This fall, Humanities Tennessee, in partnership with the Nashville Public Library, the Nashville Public Library Foundation, and Parnassus Books, is excited to present an outstanding lineup of authors for the Salon@615 series at the Main Library in Downtown Nashville.  The following have been confirmed: Molly Ringwald, Colin Meloy and Carson Ellis, Michael Chabon, Louise Erdrich, Sherman Alexie, Dennis Lehane, Mem Fox, Emma Donoghue, Barbara Kingsolver, Jon Meacham.

Each year, Humanities Tennessee provides funding support to Knoxville Public Library for the Children's Festival of Reading and to the Tennessee Historical Society in support of Tennessee History Day, the state competition for National History Day. Each of these programs promotes education in the humanities for the youth of Tennessee.

The Southern Festival of Books: A Celebration of the Writtten WordSM marks its 24th anniversary October 12-14th in Nashville. We’re celebrating the Festival season with announcements, contests, and giveaways via our Facebook and Twitter accounts.

Thank you for your support of Tennessee's Young Writers

We are extremely grateful to the Tennessee Arts Commission, The Center of Excellence for the Creative Arts at APSU, and the many individual donors who supported the Workshop with their gifts and helped us reach our fundraising goals. Thank you!

We have posted this year's lineup of confirmed authors. Read it early and often -- we'll update the list regularly over the next few weeks.

Three Tennessee teachers received Awards of Recognition for Outstanding Teaching of the Humanities. The award rewards teachers who have demonstrated excellence in teaching the humanities and who encourage the humanities to be an important part of their students’ lives.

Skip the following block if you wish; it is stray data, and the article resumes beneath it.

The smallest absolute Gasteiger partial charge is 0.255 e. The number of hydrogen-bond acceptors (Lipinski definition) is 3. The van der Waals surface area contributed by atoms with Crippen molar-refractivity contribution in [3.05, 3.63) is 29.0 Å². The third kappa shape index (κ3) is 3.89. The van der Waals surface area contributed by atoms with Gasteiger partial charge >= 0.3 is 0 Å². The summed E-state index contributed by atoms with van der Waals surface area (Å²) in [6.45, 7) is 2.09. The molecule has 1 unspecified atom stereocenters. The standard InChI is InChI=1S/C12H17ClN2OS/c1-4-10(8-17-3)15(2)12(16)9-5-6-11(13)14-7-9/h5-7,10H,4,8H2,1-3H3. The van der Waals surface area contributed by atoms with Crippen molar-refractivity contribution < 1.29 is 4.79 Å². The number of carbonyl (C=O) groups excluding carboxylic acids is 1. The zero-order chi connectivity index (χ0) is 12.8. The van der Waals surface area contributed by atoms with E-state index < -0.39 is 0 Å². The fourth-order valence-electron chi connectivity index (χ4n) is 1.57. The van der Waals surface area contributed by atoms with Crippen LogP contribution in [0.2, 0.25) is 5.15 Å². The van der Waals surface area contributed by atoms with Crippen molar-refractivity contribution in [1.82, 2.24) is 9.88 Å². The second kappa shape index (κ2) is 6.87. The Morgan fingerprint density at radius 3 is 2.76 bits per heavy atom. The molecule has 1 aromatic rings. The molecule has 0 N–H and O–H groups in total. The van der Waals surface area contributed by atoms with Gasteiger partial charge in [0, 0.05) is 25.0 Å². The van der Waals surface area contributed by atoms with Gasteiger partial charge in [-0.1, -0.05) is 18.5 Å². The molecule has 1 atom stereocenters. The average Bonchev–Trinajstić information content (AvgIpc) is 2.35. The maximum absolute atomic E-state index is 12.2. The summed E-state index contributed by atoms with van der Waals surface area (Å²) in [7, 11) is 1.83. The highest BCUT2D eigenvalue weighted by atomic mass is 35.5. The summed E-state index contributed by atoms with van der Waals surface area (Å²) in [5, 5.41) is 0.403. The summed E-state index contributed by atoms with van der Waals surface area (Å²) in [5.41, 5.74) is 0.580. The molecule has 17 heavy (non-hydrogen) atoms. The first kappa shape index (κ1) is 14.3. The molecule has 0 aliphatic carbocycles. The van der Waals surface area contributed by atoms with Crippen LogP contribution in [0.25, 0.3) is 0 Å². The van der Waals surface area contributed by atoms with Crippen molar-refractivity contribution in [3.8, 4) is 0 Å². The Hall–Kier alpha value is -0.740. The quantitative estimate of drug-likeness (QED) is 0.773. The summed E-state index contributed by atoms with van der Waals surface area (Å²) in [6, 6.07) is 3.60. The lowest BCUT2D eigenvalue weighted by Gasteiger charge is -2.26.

As part of a yearlong project devoted to the work of painter Thomas Hart Benton, Doris King's art students at Clarkrange High School trained to become docents for a travelling exhibit King brought to the school as part of her 2011 Award of Recognition for Outstanding Teaching of the Humanities. Over 900 students and adults from the town saw the exhibit during its stay at Clarkrange. And like the best museum educators, King's classes surveyed their audience to gauge the effect of their work. According to King, "Only 32% of students at the high school level have ever been to an art museum. Most students knew about the Great Depression, but had no idea it influenced the production of art. Very few recognized art could or should be used to study history."

Humanities Tennessee is pleased to announce the grant awards for the 2012 General Grant Program. Take a look!

We are so grateful to Ruta Sepetys and the students and teachers from G.W. Carver High School in Memphis and Westview High School in Martin for making April's Student Reader Day events a great success.

LAL logoAfter two months of reading and two rounds of judging the winners of this year's Letters About Literature contest have been selected. Congratulations! And the winners are...

Thirteen people will attend professional event on scholarships this month.

Recipients of the Awards of Recognition for Outstanding Teaching of the Humanities are making headlines across the state. Every year, Humanities Tennessee provides up to six outstanding teachers with $3500 for professional development and humanities projects and resources. Take a look at the experiences of 2010 recipient Liz Shugart.